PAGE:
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When Jazz Musicians Set Classic Works to New Tunes


At the first Jazz Festival in Stein am Rhein, pianists play on two grand pianos in various formations. In this setting, specialists in traditional jazz give renowned classical works a whole new touch.

STEIN AM RHEIN. Young journalists were once taught to be cautious with superlatives. Here's an exception to the rule: The first concert of the Ist Piano Jazz Festival on Thursday in the sold-out Windiersaal in Stein am Rhein was simply sensational. Accordingly, Maurice Imhof, Chris Conz, and Dave Ruosch (all on piano), superbly supported by Martin Meyer on drums, were celebrated with spontaneous applause and a standing ovation at the end.

This euphoria had several reasons: Firstly, all three pianists are top-class, as evidenced by concerts all over the world and numerous awards each has received over the years. Secondly, the program titled "Classic meets Jazz and a touch of Boogie" was diverse and extremely well-curated: Pure classics, blues, and boogie-woogie, as well as ever-new combinations of these styles, resulted in a program where highlight followed highlight, constantly surprising the audience. It almost feels wrong to single out one aspect, but many arrangements, largely by Dave Ruosch, were repeatedly surprising and virtuosic.


Jazz in Three-Quarter Time

To start the review from the end: the second encore, which made the audience cheer and stomp, is a particularly successful example of the quartet's style. Led by Imhof, who took the lead in this piece, "On the Beautiful Blue Danube" was probably never heard in this style before. After an intro with the classic theme by Imhof, Conz and Ruosch joined in on the second piano, softly at first, then with increasing intensity, reimagining the waltz classic in ever-new variations, always complemented by the original melody from Imhof and Meyer marking the three-quarter beat. Jazz meets Viennese waltz to perfection. Overall, it is important to appreciate the combinations of classic pieces and piano jazz, predominantly boogie. Notable are pieces like "Flight of the Bumblebee" by Rimsky-Korsakov, with a wild interpretation of the main theme by Ruosch, or the "Sabre Dance" by Khachaturian. Even famous opera arias like the "Toreador" from "Carmen" were jazzed up without in any way being cheapened. "It's fun to jazz up tunes," Ruosch commented, who contributed many of these arrangements. The harmonization of the pianists was evident in pieces like the "Toreador", where the theme was started on one piano and seamlessly picked up on the other in mid-tune.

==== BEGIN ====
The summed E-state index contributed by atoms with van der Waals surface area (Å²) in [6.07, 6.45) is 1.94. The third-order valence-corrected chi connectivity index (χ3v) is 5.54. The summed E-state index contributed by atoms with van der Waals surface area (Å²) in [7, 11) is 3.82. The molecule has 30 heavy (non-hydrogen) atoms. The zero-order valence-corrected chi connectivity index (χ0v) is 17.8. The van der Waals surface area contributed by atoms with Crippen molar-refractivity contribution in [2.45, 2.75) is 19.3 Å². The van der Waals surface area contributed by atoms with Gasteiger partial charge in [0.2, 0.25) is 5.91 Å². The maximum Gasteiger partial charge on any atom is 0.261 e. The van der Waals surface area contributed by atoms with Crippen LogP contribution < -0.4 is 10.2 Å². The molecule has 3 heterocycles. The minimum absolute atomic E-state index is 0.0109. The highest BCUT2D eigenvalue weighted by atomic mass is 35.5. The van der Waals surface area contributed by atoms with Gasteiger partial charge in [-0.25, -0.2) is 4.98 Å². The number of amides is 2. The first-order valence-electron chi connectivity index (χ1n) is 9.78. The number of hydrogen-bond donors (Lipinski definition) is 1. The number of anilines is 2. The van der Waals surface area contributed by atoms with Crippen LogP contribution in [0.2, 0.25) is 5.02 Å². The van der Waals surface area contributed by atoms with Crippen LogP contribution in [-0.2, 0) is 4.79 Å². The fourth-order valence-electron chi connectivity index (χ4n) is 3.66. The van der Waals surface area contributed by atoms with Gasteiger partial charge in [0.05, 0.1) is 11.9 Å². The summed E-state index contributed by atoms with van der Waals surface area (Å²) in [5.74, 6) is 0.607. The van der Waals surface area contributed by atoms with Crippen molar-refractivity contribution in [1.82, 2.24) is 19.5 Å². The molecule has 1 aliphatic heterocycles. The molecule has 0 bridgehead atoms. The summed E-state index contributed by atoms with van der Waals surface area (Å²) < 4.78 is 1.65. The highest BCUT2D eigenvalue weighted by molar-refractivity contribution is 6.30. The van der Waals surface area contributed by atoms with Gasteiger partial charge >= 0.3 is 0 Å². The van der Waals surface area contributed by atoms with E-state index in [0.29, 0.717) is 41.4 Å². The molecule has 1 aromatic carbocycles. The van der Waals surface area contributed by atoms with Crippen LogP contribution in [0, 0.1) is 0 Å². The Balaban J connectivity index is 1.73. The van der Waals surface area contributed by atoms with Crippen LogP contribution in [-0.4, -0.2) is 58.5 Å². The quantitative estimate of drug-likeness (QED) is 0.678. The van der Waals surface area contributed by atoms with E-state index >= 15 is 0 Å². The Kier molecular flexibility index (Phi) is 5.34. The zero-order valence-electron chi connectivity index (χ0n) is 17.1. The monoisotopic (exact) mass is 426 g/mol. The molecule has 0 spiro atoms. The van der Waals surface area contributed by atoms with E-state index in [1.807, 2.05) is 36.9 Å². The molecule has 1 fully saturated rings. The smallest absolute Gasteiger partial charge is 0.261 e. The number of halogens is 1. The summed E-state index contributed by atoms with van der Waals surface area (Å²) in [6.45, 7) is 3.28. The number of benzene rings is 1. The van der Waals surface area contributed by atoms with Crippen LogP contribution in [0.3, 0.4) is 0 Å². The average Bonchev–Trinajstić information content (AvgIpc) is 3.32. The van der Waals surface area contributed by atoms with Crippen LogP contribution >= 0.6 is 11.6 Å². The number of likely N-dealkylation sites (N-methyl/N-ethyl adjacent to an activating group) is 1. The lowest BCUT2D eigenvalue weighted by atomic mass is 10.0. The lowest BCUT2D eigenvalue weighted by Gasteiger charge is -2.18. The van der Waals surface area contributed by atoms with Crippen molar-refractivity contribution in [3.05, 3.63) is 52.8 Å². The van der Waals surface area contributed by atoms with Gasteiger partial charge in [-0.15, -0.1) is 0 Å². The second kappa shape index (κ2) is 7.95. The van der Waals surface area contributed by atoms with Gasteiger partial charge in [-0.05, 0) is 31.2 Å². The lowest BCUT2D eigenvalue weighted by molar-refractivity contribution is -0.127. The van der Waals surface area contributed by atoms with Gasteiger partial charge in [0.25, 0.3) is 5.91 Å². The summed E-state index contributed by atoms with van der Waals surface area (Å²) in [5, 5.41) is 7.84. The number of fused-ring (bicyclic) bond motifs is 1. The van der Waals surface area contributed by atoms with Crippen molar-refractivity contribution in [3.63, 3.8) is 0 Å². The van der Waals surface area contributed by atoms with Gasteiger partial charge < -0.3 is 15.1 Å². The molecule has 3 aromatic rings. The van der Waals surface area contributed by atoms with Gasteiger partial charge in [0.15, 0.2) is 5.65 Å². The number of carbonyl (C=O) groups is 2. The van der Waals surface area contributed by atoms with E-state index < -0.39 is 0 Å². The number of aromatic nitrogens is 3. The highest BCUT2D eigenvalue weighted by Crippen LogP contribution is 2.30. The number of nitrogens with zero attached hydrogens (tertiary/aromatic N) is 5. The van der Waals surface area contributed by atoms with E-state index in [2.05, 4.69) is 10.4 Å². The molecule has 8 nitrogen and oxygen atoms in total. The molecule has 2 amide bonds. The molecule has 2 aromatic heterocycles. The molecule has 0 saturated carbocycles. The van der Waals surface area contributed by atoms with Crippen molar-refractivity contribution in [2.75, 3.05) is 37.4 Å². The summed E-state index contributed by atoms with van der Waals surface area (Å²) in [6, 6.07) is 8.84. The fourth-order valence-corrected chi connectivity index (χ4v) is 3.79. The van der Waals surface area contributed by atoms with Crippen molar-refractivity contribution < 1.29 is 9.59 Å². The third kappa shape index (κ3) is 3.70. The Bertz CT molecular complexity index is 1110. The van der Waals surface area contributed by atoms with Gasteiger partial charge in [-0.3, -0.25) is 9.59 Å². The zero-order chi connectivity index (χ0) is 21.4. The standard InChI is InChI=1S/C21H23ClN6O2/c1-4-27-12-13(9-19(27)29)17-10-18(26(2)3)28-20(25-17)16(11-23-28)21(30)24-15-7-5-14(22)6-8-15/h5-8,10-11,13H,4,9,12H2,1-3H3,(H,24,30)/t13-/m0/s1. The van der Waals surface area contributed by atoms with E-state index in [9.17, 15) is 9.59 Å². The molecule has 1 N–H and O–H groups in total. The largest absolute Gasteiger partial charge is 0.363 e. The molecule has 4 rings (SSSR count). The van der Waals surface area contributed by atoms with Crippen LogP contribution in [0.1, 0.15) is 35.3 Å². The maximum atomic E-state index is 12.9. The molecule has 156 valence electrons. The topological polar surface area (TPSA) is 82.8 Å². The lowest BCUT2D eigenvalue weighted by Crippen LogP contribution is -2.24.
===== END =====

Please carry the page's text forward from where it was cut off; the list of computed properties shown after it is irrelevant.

The Famous Album Leaf

The repertoire went well beyond opera. That Johann Sebastian Bach can be jazzed up is known since Jacques Loussier's "Play Bach" recordings from the 1960s. In Bach's "Toccata and Fugue in D minor", all three pianists initially played on the same piano, rotating from bass to the top and back down – one of many examples showing that the trio also mastered the show. The first movement of Mozart's Symphony No. 40 was presented in Caribbean style. Beethoven's frequently played "Für Elise" was, as befits the piece when played well, also interpreted very danceably in its jazzed-up version. Classic jazz without any classical infusion was also not neglected. In "Walking the Dog", for instance, one could almost visualize a happily prancing dog when Dave Ruosch played with his right hand. The concert was repeated in the same formation on Friday. Today, Saturday, and tomorrow, Sunday, Imhof will perform with Rossano Sportiello (piano) and Valerio Felice (drums) under the title "The Classic meets Jazz Trio". Anyone wishing to get a ticket should hope that someone doesn't show up: all four concerts are sold out. A clear sign that the first "lano Jazz Festival" will hopefully not be the last.

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